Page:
"In 1977 humanity sent a mixtape into outer space. The two spacecraft of NASA’s Voyager mission include a Golden Record, featuring greetings in 55 earth languages, 116 images of the planet and its inhabitants, plus examples of music from a range of cultures across the world: from Azerbaijani bagpipes to Zaire pygmy songs, from English Renaissance dances to Stravinsky’s Rite of Spring, and from Louis Armstrong to Chuck Berry. The samplings of earthbound auditory culture are on their way into the unknown.”
So begins the course description for Alex Rehding’s GENED 1006: Music From Earth. Using the Golden Record as its central touchpoint, the course explores large questions of self-representation and communication. As the course description goes on: “The central question we will ask in this class is bafflingly simple: What might happen if someone picked up the Golden Record at the other end? What does listening actually mean on this broadest, interplanetary level?”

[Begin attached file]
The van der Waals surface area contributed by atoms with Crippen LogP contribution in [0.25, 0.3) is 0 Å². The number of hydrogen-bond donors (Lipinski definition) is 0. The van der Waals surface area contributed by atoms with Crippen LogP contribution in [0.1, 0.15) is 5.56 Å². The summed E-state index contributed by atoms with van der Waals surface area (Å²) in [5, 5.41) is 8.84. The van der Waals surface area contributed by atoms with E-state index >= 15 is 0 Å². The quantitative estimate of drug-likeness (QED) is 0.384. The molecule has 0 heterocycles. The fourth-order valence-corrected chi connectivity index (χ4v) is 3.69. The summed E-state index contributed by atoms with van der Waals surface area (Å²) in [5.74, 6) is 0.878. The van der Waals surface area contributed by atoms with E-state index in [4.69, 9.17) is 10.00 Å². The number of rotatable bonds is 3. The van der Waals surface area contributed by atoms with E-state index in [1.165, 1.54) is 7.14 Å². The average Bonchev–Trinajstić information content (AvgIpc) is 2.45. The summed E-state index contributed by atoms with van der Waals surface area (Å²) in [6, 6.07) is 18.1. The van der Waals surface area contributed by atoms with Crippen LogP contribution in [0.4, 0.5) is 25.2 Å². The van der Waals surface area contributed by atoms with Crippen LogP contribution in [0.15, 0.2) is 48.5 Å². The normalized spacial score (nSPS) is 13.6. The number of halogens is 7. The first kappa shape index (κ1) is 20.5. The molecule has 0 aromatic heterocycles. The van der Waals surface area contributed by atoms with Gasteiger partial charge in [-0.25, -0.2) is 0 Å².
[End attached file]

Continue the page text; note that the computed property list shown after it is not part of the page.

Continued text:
Now, of course, in order for students to ask this question they need to experience the Golden Record themselves. Professor Rehding approached the Learning Lab with an idea for how to embed this listening experience in historical context by making it interactive. He imagined a political map from 1977 where clicking on countries played the relevant tracks.
The Learning Lab’s Lauren Davidson and Media and Design Fellow Phil Fahn-Lai took on the project, and created a striking, custom map interface. The map’s non-Mercator projection positions the student as a listener looking down from space. Each track plays with both geographic context and metadata surrounding it. In addition to exploring the map by country as Professor Rehding intended, the interface can also be used as a jukebox via the track detail pane.